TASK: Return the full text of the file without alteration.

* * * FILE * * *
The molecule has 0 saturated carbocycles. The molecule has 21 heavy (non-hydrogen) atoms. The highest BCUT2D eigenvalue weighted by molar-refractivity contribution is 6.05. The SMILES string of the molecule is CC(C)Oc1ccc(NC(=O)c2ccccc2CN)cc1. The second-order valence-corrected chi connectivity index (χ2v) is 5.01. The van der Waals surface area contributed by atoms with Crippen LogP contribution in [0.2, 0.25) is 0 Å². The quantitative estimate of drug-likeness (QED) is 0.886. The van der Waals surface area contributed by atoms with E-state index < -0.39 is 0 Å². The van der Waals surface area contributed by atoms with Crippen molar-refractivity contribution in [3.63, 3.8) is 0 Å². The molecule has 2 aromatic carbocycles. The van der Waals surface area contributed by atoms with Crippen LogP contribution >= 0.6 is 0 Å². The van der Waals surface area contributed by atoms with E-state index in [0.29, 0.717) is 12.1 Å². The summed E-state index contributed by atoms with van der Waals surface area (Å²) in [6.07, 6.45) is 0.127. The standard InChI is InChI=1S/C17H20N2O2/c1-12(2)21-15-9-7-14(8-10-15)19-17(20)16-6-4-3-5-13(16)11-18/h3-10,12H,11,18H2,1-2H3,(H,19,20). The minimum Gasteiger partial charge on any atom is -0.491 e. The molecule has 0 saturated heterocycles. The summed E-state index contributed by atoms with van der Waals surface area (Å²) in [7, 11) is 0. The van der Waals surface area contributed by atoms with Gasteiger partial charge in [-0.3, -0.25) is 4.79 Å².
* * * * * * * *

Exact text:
The molecule has 0 saturated carbocycles. The molecule has 21 heavy (non-hydrogen) atoms. The highest BCUT2D eigenvalue weighted by molar-refractivity contribution is 6.05. The SMILES string of the molecule is CC(C)Oc1ccc(NC(=O)c2ccccc2CN)cc1. The second-order valence-corrected chi connectivity index (χ2v) is 5.01. The van der Waals surface area contributed by atoms with Crippen LogP contribution in [0.2, 0.25) is 0 Å². The quantitative estimate of drug-likeness (QED) is 0.886. The van der Waals surface area contributed by atoms with E-state index < -0.39 is 0 Å². The van der Waals surface area contributed by atoms with Crippen molar-refractivity contribution in [3.63, 3.8) is 0 Å². The molecule has 2 aromatic carbocycles. The van der Waals surface area contributed by atoms with Crippen LogP contribution >= 0.6 is 0 Å². The van der Waals surface area contributed by atoms with E-state index in [0.29, 0.717) is 12.1 Å². The summed E-state index contributed by atoms with van der Waals surface area (Å²) in [6.07, 6.45) is 0.127. The standard InChI is InChI=1S/C17H20N2O2/c1-12(2)21-15-9-7-14(8-10-15)19-17(20)16-6-4-3-5-13(16)11-18/h3-10,12H,11,18H2,1-2H3,(H,19,20). The minimum Gasteiger partial charge on any atom is -0.491 e. The molecule has 0 saturated heterocycles. The summed E-state index contributed by atoms with van der Waals surface area (Å²) in [7, 11) is 0. The van der Waals surface area contributed by atoms with Gasteiger partial charge in [-0.3, -0.25) is 4.79 Å².